TT: What if you weren't on that stage because they used a dummy instead? There's an old production still that shows your characterís body without a head.
LD: That could be what it was.
TT: Do you remember making a body cast?
LD: I remember making the body cast and I didnít know why...because they hadnít make a head cast for me. I have a Polaroid shot of the stuff going on me. I joked with them about putting that on my boobies.
I even remember saying, ďOh, youíre not gonna do one of my head, are you? Because I hate that!Ē And they said, "No, your actual head will be in the toilet."
TT: Maybe they attached your lost head from Happy Birthday to Me to your new body for the stage scene in Curtains. Problem solved. No Lesleh required!
LD: Right! Maybe that was it.
I vividly remember doing the head in the toilet scene. That was fun because I had to lie down in the toilet. They made a little toilet and they had it cut out and I laid down, and Linda opened the lid and screamed. I remember that.
You could be right. Itís gotta be a mannequin on that stage. It looks like one to me. Iím not sure they had any of us there except for Lynne.
TT: We've always had a theory about your body cast for Curtains. Remember when Sandee is running though the prop house and finds Anne Ditchburnís body hanging among the costumes?
TT: Perhaps they made a cast of your character so it could be hanging there too, with all the other corpses.
LD: Or they could have had extras. Maybe they didnít want to bring in the actual actresses and pay them. They would have had to pay them scale, whatever it was. So itís possible they brought in some extras and dressed them up the way we died. That also could have been what happened.
TT: We're guessing that as with Funeral Home, you chose not to see any of the dailies for Curtains?
LD: No, I would never see the dailies for any of that stuff. Especially the way things were going on that one. That would not have been a good thing.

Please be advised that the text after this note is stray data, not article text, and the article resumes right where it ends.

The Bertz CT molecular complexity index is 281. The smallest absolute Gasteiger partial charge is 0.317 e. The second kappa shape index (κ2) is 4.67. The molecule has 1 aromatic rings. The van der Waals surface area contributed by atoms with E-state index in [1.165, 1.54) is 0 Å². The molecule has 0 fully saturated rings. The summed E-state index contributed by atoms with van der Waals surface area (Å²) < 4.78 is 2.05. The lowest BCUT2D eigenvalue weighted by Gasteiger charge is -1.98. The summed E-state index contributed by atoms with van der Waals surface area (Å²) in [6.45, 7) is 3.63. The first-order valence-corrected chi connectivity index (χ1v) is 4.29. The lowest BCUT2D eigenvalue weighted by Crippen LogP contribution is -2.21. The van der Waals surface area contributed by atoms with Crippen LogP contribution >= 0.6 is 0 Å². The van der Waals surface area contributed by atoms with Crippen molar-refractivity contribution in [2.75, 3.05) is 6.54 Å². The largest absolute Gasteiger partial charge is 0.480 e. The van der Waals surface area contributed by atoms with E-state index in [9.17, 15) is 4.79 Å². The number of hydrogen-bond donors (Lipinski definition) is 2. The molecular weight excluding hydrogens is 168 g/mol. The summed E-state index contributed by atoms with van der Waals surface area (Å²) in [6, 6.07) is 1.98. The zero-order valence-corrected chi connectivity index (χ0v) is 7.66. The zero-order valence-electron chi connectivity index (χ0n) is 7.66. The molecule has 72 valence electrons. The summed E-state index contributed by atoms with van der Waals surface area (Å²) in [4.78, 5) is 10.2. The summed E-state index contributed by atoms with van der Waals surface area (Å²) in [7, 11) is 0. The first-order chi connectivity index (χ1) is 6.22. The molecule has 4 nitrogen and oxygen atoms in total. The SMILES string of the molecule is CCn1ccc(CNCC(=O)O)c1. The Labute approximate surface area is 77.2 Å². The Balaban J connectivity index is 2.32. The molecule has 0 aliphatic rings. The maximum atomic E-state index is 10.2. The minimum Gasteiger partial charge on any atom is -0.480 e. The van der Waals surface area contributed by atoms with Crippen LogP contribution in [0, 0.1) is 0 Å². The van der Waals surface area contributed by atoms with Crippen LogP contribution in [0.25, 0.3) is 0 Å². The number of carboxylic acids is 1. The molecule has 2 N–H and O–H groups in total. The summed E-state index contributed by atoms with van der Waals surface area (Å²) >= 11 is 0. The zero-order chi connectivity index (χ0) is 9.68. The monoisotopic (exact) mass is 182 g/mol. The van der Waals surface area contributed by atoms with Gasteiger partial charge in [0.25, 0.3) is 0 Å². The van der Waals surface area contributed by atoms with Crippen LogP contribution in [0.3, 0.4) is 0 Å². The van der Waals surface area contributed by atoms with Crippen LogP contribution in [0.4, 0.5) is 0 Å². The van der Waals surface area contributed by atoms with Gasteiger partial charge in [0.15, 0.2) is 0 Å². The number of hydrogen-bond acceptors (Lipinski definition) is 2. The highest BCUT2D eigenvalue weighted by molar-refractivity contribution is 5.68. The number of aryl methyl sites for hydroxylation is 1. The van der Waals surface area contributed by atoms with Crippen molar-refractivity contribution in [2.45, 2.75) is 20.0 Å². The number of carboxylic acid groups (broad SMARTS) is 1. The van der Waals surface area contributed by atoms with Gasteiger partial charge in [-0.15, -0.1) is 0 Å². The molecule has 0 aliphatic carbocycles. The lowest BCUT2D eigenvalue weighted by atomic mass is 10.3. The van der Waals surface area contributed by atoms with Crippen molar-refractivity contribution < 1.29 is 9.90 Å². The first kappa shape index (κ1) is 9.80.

TT: How many times did you return for reshoots?
LD: Let's see. I was sent to the set once when they were gonna do the skating scene. It was up in the Muskoka area where they did Sandeeís scene in the tub with Michael, and some other scenes.
They had me there for maybe three or four days and they didnít get to me. They put me up in this hotel and kept me there. I hung out. And then they sent me home. I was like...oh, okay.
LD: I didnít hear anything and then some months later, I got a call from them telling me they were finally going to shoot my death scene. Like I mentioned before, that would have been sometime in early 1982. I hadnít really been skating at that point. I hadnít been practicing because I didnít know what the state of the movie was. I had not been in the rink every day getting up at five and practicing my routine.
TT: Thatís a mess of a movie.
LD: Yeah, so no wonder I tripped on the ice! There were a couple of reasons. It was the pond itself, plus I had not been working on my routine.
I know youíve heard this but there are people in Toronto who were crew and they have shirts that say something like ďI was on one of the many shoots of Curtains." It became a joke among the crew. Everybody and their dog worked on this picture.
TT: We know the movie is imperfect. But why do you think people have such warm feelings towards Curtains all these years later?
LD: Thatís a great question. I donít know. I think it might be the idea of it and the possibility of how great it could have been. It is really a good idea and it hadnít been done. I mean, itís a slasher film but we were going for something different.
Iím guessing that part of the charm is what a mishmash of ideas it is, and the fact that it had a lot of trouble. Thereís sort of a mythology about the filming. There might be a fascination about that.
TT: Apart from everything else about Curtains that may or may not work, you do realize why your scene on the pond -- from a genre perspective -- is amazingly brilliant?
LD: Yes. I do now. I didnít at the time. I had no clue about any of that stuff. It was like, "Iím dying today." However, I do realize now that itís brilliant, because most kills happen at night. Itís in broad daylight. Although I guess in Friday the 13th, the hitchhiking girl got it in the daytime.
LD: Iím incredibly flattered that people remember that scene and they freak out over it. Itís caused nightmares! People have told me and I like hearing stuff like that. It makes it worth it. It really does. It makes me think I made all these horror movies back in the day, but theyíre the ones that people remember!